Top 4 Mistakes When Photographing Waterfalls
Waterfalls often make great subjects of photos, but it’s very easy to get a bad result if you’re not paying attention when you click the button. Here are the top 4 mistakes book a photographer near me photographers make, and the easy ways to improve your shots!
Mistake #1: Setting your camera to auto-select aperture and shutter speed
Metering is something that cameras generally do very well. They begin to fail, however, when you start to introduce very white or very black subjects in an image. The reason for this is because humans see in 16-stops, whereas cameras “see” no more than 5-stops. This means that images with high contrast are not correctly exposed when left to the camera’s automatic settings – if you have a lot of white in your subject of focus, the camera tends to make it grey in the final image, and correspondingly underexposes the rest of the image. Similarly, if you have a lot of black in your image, the camera tends to make the black turn out grey in the final image, thus overexposing the rest of the image.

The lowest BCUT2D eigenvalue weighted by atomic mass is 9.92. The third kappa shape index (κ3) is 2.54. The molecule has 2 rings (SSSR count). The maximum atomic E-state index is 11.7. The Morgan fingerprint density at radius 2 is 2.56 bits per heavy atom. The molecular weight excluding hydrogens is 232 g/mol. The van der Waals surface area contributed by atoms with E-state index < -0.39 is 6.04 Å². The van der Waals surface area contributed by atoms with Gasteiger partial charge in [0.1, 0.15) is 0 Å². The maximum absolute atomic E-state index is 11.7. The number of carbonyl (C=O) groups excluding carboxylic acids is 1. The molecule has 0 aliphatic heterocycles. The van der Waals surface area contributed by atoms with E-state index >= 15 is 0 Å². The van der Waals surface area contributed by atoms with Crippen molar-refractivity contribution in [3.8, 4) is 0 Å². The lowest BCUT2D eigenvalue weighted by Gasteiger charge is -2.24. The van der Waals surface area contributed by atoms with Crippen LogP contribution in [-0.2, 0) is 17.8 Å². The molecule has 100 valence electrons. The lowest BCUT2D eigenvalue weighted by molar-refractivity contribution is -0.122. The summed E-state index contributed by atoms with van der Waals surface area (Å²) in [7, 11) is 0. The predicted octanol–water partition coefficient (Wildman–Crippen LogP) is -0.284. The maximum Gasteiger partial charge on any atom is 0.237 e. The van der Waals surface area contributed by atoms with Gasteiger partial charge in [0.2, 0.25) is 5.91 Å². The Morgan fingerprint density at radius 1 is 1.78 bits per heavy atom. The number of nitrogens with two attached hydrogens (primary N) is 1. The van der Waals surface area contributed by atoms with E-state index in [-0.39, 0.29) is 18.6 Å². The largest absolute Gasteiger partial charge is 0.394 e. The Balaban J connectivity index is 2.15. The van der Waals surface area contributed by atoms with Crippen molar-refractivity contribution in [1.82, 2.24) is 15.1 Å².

Mistake #2: Photographing Waterfalls on a sunny day
Sunny days in the forest may be nice for close-up studies, but adding sun to a waterfall landscape is not a good idea – the range of light and dark is so extreme that your compositions will be washed out or hidden in blackness. The best time to head out for a waterfall shoot is on an overcast day, with or without rain.
Mistake #3: Shooting Waterfalls without a polarizing filter
In a nutshell, polarizing filters cut the glare. Wet surfaces tend to reflect the sky colour, so you’ll actually need the polarizing filter more for rainy days where the sky colour is grey than for sunny days. But we’ve already agreed you shouldn’t photography waterfalls on sunny days… Removing glare from an image allows you to see the colourful world underneath the glare, and no amount of Photoshopping after your shoot will fix it.